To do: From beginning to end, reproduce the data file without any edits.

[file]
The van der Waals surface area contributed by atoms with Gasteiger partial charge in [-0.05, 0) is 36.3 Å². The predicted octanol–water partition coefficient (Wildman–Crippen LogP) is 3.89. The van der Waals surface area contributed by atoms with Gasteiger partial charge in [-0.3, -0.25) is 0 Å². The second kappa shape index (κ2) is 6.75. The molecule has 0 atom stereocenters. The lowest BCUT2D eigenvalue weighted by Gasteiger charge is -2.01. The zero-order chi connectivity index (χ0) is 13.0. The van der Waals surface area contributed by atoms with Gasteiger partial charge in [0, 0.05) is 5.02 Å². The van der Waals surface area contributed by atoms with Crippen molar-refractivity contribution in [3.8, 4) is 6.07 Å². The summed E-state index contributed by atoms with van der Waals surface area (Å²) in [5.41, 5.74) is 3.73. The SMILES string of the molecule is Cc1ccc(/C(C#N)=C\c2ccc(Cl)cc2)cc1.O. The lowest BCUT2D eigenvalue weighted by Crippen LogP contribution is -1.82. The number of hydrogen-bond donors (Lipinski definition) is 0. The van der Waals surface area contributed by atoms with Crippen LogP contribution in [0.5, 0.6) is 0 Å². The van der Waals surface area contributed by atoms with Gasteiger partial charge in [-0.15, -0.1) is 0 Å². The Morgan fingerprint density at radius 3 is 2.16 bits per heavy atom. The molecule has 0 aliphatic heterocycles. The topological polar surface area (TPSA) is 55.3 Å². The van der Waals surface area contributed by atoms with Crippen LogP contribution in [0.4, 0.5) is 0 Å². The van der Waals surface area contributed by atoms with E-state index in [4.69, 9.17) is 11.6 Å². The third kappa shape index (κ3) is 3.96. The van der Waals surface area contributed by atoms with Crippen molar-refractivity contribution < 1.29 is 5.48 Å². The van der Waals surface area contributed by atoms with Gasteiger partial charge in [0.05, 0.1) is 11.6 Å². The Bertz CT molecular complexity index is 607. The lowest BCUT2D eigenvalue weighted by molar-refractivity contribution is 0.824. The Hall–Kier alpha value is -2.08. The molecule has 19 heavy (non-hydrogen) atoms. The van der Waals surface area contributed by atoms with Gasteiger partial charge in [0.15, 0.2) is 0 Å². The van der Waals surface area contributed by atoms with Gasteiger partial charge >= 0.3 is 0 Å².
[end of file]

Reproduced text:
The van der Waals surface area contributed by atoms with Gasteiger partial charge in [-0.05, 0) is 36.3 Å². The predicted octanol–water partition coefficient (Wildman–Crippen LogP) is 3.89. The van der Waals surface area contributed by atoms with Gasteiger partial charge in [-0.3, -0.25) is 0 Å². The second kappa shape index (κ2) is 6.75. The molecule has 0 atom stereocenters. The lowest BCUT2D eigenvalue weighted by Gasteiger charge is -2.01. The zero-order chi connectivity index (χ0) is 13.0. The van der Waals surface area contributed by atoms with Gasteiger partial charge in [0, 0.05) is 5.02 Å². The van der Waals surface area contributed by atoms with Crippen molar-refractivity contribution in [3.8, 4) is 6.07 Å². The summed E-state index contributed by atoms with van der Waals surface area (Å²) in [5.41, 5.74) is 3.73. The SMILES string of the molecule is Cc1ccc(/C(C#N)=C\c2ccc(Cl)cc2)cc1.O. The lowest BCUT2D eigenvalue weighted by Crippen LogP contribution is -1.82. The number of hydrogen-bond donors (Lipinski definition) is 0. The van der Waals surface area contributed by atoms with Crippen LogP contribution in [0.5, 0.6) is 0 Å². The van der Waals surface area contributed by atoms with Gasteiger partial charge in [-0.15, -0.1) is 0 Å². The Morgan fingerprint density at radius 3 is 2.16 bits per heavy atom. The molecule has 0 aliphatic heterocycles. The topological polar surface area (TPSA) is 55.3 Å². The van der Waals surface area contributed by atoms with Crippen LogP contribution in [0.4, 0.5) is 0 Å². The van der Waals surface area contributed by atoms with E-state index in [4.69, 9.17) is 11.6 Å². The third kappa shape index (κ3) is 3.96. The van der Waals surface area contributed by atoms with Crippen molar-refractivity contribution < 1.29 is 5.48 Å². The van der Waals surface area contributed by atoms with Gasteiger partial charge in [0.05, 0.1) is 11.6 Å². The Bertz CT molecular complexity index is 607. The lowest BCUT2D eigenvalue weighted by molar-refractivity contribution is 0.824. The Hall–Kier alpha value is -2.08. The molecule has 19 heavy (non-hydrogen) atoms. The van der Waals surface area contributed by atoms with Gasteiger partial charge in [0.15, 0.2) is 0 Å². The van der Waals surface area contributed by atoms with Gasteiger partial charge >= 0.3 is 0 Å².